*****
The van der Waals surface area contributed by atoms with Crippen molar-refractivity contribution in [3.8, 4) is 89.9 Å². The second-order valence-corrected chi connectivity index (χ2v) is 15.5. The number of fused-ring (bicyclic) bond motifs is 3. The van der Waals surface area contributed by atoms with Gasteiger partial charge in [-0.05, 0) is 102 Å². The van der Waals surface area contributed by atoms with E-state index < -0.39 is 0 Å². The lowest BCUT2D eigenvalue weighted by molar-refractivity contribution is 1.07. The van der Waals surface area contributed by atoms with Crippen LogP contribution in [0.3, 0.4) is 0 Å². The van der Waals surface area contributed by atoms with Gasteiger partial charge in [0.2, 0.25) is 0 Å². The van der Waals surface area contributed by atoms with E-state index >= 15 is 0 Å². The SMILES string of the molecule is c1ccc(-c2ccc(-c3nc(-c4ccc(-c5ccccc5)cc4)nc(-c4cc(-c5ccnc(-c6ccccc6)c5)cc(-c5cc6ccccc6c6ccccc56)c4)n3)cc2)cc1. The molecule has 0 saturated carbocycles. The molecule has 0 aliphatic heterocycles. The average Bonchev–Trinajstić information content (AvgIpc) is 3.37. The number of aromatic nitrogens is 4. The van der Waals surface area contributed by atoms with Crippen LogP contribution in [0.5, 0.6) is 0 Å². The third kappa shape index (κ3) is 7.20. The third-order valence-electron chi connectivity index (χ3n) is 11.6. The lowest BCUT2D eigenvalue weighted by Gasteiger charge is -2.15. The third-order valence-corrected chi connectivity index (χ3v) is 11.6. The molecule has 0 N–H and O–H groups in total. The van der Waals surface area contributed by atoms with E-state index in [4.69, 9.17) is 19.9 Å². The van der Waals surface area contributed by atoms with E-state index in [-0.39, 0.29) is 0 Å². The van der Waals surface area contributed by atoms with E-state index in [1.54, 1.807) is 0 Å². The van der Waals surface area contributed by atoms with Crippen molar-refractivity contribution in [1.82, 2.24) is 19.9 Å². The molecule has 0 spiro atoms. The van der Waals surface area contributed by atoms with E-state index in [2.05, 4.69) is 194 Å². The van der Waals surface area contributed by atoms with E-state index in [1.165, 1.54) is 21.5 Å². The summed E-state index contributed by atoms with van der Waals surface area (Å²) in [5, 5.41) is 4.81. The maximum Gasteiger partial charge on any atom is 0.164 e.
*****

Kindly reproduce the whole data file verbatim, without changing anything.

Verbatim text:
The van der Waals surface area contributed by atoms with Crippen molar-refractivity contribution in [3.8, 4) is 89.9 Å². The second-order valence-corrected chi connectivity index (χ2v) is 15.5. The number of fused-ring (bicyclic) bond motifs is 3. The van der Waals surface area contributed by atoms with Gasteiger partial charge in [-0.05, 0) is 102 Å². The van der Waals surface area contributed by atoms with E-state index < -0.39 is 0 Å². The lowest BCUT2D eigenvalue weighted by molar-refractivity contribution is 1.07. The van der Waals surface area contributed by atoms with Crippen LogP contribution in [0.3, 0.4) is 0 Å². The van der Waals surface area contributed by atoms with Gasteiger partial charge in [0.2, 0.25) is 0 Å². The van der Waals surface area contributed by atoms with E-state index >= 15 is 0 Å². The SMILES string of the molecule is c1ccc(-c2ccc(-c3nc(-c4ccc(-c5ccccc5)cc4)nc(-c4cc(-c5ccnc(-c6ccccc6)c5)cc(-c5cc6ccccc6c6ccccc56)c4)n3)cc2)cc1. The molecule has 0 saturated carbocycles. The molecule has 0 aliphatic heterocycles. The average Bonchev–Trinajstić information content (AvgIpc) is 3.37. The number of aromatic nitrogens is 4. The van der Waals surface area contributed by atoms with Crippen LogP contribution in [0.5, 0.6) is 0 Å². The third kappa shape index (κ3) is 7.20. The third-order valence-electron chi connectivity index (χ3n) is 11.6. The lowest BCUT2D eigenvalue weighted by Gasteiger charge is -2.15. The third-order valence-corrected chi connectivity index (χ3v) is 11.6. The molecule has 0 N–H and O–H groups in total. The van der Waals surface area contributed by atoms with E-state index in [4.69, 9.17) is 19.9 Å². The van der Waals surface area contributed by atoms with E-state index in [-0.39, 0.29) is 0 Å². The van der Waals surface area contributed by atoms with E-state index in [1.54, 1.807) is 0 Å². The van der Waals surface area contributed by atoms with Crippen molar-refractivity contribution in [1.82, 2.24) is 19.9 Å². The molecule has 0 spiro atoms. The van der Waals surface area contributed by atoms with E-state index in [2.05, 4.69) is 194 Å². The van der Waals surface area contributed by atoms with E-state index in [1.165, 1.54) is 21.5 Å². The summed E-state index contributed by atoms with van der Waals surface area (Å²) in [5, 5.41) is 4.81. The maximum Gasteiger partial charge on any atom is 0.164 e.